Laura looked them over, noting how strange of a coupling they made.
“My complaint from a week ago?”
“Yes,” he said. “In regards to Dr. Bender and Altheim?”
The words were electric to Laura. They were taking her complaint seriously and so fast. Somewhere in the back of her mind, Laura knew this did not add up. The government is not that responsive.
“Ah, yes, yes my complaint. Uh Great! Let’s discuss it. Wait, here in my apartment?”
“Well, would you mind coming with us to discuss the matter further downtown in the office?”
“I would not mind at all.”
She was ready to face this albatross. Depending on how you measured it this had been plaguing her for over a decade. Unlike either therapist, she had always preferred to face things dead on.
Like, duh isn’t that what therapy is supposed to be? To challenge your deepest held assumptions and unmask your darkest self? And if so then why could there be no reconciliation? She asked herself this many many times over the years always arriving at the same frustrations. She had, of course, asked them this too (separately) over and over again in various formats. Mostly it was a message left on their answering machine.
Sometimes it was said through anger and through the very act of defiance in contacting them when they had asked her not to. Sometimes it was loud and angry and at other times it was a roaring whisper spoken with the vulnerability of a child or an air of defeat.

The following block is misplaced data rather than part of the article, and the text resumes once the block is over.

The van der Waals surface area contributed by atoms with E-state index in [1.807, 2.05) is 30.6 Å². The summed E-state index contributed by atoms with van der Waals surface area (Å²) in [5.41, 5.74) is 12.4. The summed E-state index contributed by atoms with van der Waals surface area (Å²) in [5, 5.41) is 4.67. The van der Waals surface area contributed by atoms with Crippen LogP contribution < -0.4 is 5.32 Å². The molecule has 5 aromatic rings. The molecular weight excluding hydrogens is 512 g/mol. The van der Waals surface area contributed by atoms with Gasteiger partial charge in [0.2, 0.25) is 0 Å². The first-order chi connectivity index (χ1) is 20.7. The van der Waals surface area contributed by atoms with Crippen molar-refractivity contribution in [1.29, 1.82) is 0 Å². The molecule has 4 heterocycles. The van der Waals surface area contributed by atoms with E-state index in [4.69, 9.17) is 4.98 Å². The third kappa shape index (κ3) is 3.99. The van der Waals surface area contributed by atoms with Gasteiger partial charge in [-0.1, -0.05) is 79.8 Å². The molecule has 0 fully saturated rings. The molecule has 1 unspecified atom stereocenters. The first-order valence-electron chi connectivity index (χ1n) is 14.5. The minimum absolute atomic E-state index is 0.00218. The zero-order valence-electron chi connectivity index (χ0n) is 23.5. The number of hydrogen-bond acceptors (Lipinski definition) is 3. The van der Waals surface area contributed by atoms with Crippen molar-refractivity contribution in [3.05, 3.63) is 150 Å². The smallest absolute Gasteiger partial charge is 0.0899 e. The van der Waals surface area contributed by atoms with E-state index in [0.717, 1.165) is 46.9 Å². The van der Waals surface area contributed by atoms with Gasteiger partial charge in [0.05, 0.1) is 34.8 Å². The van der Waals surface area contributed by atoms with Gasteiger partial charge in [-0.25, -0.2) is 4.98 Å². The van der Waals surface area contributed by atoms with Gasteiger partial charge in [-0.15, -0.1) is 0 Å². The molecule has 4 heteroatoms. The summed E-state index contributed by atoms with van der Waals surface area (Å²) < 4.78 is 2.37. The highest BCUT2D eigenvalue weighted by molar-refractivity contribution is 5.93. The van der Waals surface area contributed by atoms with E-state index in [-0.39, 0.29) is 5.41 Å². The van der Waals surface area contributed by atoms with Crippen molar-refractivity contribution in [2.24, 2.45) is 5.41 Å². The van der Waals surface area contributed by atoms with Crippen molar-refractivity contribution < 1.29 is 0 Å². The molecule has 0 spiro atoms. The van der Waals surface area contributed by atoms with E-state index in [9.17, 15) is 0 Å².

Why if therapy was about confronting shit had both of them essentially abandoned her? Accepting that they had abandoned her made her feel fundamentally unlovable. If the people that could and should know you best don’t like you what does that even say about you?
And in the depths of despair when their ignoring her was great and it felt hopeless she did quietly end up wondering why she even cared. But she knew why she cared. They had come to represent order, and reasonableness and adulthood to her. For so long she didn’t know how to quit them and to never get their friendship let alone their approval.
“Let me just get dressed quickly and grab my bag.”
The couple waited for her in the hall as she slipped on an uninspired outfit. Absentmindedly, she reached for a black canvas bag rather than her Prada purse.
As she was getting dressed she could overhear Dickov say “This is a really nice building”.
She knew to go into a car with strangers as a rule always presented a danger. Maybe this could be some elaborate kidnapping scheme she amused herself with the thought but pushed it aside knowing her life wasn’t that interesting. She more than reassured herself that they knew of her specific complaint and recalled how even though she had been the one to say the actual names their faces had lit up at the mention of the Bender and Altheim so they had to be legit and from Albany, right?
She even joked about ‘seeing their badges’ as she climbed into the black suburban and the car sped off.
“Did you want to see them?” They had responded.
“No. No. It’s ok.”
Crossing through midtown and seeing the construction cranes was always a reminder of how much the city had changed since she was a small girl coming into the city to visit her grandparents on the Upper West Side. Back then it was a sometimes scary smutty gritty whore of a city. It was still very much a whore but a different kind mostly to and for servicing the wealthy.